It turns people off.

It turns off proponents of gay marriage when the conservative Right tells them they're not allowed to serve in churches or work for charities or after-school programs. It doesn't persuade them; if anything, it makes them less likely to want anything to do with Republicans and Christians.

It also turns off the dissenters of gay marriage when they're told their views are outdated, narrow-minded, or discriminating.* When they're told to get over themselves, they feel offended and are likely to find more reasons to disagree with gay marriage and proclaim it vehemently.

I'm not saying any of this is right or wrong. It's simple true. When we go about trying to persuade people the wrong way, our attempts backfire.

Both sides have so far failed to change culture. Take a look around. More people than ever are coming out of the closet and choosing the open LGBT lifestyle, despite conservative efforts. But more LGBT people than ever are being persecuted for their lifestyle, despite advocacy efforts. Everyone's losing.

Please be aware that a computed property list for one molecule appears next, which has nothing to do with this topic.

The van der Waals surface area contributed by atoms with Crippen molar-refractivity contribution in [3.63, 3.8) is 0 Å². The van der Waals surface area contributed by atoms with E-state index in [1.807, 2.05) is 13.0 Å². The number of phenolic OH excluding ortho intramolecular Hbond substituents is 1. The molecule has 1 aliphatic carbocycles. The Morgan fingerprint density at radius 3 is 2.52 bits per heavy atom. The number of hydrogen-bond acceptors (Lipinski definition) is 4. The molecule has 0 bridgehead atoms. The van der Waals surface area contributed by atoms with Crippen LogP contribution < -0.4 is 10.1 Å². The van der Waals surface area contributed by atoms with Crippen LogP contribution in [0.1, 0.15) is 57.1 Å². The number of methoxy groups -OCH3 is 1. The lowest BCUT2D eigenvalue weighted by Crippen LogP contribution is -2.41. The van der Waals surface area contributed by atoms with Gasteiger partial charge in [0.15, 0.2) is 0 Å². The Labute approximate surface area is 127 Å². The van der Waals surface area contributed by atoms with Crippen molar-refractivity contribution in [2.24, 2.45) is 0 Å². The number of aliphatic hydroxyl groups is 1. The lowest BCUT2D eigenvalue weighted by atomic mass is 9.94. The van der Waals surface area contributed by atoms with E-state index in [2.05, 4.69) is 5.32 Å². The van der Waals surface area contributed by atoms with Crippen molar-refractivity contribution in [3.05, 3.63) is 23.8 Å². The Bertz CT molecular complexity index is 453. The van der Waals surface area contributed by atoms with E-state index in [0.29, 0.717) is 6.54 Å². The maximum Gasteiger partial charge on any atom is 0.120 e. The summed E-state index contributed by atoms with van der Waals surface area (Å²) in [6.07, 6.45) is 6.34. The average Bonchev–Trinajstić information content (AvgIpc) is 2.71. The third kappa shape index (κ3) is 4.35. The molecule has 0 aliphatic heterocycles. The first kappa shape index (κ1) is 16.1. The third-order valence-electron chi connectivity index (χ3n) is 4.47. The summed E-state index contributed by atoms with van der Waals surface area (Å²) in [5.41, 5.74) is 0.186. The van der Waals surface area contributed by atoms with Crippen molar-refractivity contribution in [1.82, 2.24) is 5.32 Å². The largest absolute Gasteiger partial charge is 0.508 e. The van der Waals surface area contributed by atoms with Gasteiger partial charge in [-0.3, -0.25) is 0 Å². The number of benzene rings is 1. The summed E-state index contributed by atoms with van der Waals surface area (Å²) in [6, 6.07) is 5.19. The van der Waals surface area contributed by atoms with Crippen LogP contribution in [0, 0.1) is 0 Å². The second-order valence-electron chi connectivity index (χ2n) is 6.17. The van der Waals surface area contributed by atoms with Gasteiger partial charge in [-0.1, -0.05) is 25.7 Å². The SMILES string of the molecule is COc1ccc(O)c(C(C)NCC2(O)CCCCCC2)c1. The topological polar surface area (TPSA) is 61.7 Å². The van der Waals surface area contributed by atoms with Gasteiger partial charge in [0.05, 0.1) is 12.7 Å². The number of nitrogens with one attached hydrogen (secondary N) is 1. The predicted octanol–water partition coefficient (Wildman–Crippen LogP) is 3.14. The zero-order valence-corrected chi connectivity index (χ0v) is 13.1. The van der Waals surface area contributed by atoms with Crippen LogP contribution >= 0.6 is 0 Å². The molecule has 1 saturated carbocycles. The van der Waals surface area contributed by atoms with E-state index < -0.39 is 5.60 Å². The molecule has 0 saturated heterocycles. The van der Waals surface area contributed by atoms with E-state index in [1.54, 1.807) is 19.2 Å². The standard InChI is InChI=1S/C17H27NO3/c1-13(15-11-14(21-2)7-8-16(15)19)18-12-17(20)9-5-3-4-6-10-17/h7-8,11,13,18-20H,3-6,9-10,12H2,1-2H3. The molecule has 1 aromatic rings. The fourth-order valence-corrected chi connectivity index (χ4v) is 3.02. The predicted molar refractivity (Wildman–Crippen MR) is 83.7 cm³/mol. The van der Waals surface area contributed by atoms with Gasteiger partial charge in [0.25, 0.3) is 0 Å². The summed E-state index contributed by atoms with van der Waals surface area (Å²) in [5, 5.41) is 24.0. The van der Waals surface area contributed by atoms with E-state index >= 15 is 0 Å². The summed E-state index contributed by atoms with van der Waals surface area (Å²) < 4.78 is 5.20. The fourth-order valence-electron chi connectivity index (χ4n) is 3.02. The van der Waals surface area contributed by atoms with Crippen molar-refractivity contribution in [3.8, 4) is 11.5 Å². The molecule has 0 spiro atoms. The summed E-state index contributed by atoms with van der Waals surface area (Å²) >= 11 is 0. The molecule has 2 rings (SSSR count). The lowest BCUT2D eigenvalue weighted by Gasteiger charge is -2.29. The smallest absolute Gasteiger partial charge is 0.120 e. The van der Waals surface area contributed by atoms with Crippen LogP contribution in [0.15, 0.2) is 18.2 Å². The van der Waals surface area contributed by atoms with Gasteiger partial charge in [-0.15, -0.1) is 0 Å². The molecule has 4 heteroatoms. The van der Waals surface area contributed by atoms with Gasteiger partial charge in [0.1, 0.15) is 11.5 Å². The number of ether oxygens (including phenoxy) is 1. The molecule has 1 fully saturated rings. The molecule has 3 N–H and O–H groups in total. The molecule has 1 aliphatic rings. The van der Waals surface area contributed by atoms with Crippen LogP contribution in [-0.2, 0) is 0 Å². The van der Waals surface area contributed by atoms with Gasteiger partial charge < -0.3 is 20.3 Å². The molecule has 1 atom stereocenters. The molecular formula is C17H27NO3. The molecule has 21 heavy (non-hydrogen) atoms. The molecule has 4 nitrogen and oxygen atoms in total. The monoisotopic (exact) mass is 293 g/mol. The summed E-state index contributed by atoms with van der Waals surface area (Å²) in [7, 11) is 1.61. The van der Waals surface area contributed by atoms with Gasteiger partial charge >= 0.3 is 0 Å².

Maybe it's time to start over. Maybe it's time to start talking and listening without shutting each other down.

Please don't say, "But they...!" Both sides have their lists of grievances. It doesn't matter whose complaints are bigger or more legitimate. It doesn't matter whether you feel like apologizing, or whether you think it's right. Both sides need to apologize in order for everyone to move on. It sucks but it's just how this works.

Someone is going to have to be the bigger man. If you want to build bridges, you need to start the process. If you wait for your opponent, you might wait forever.

This isn't the same as saying, "I was wrong and you're right." You're not apologizing for your opinion: you're apologizing for the fact that they feel hurt, whether or not you were the one who hurt them, whether or not it was justified. You're also not eradicating their need to apologize to you. But apologizing is their prerogative, not yours, unfortunately. You can only say, "I'm sorry you feel that way," and wait. That's how dialogue starts.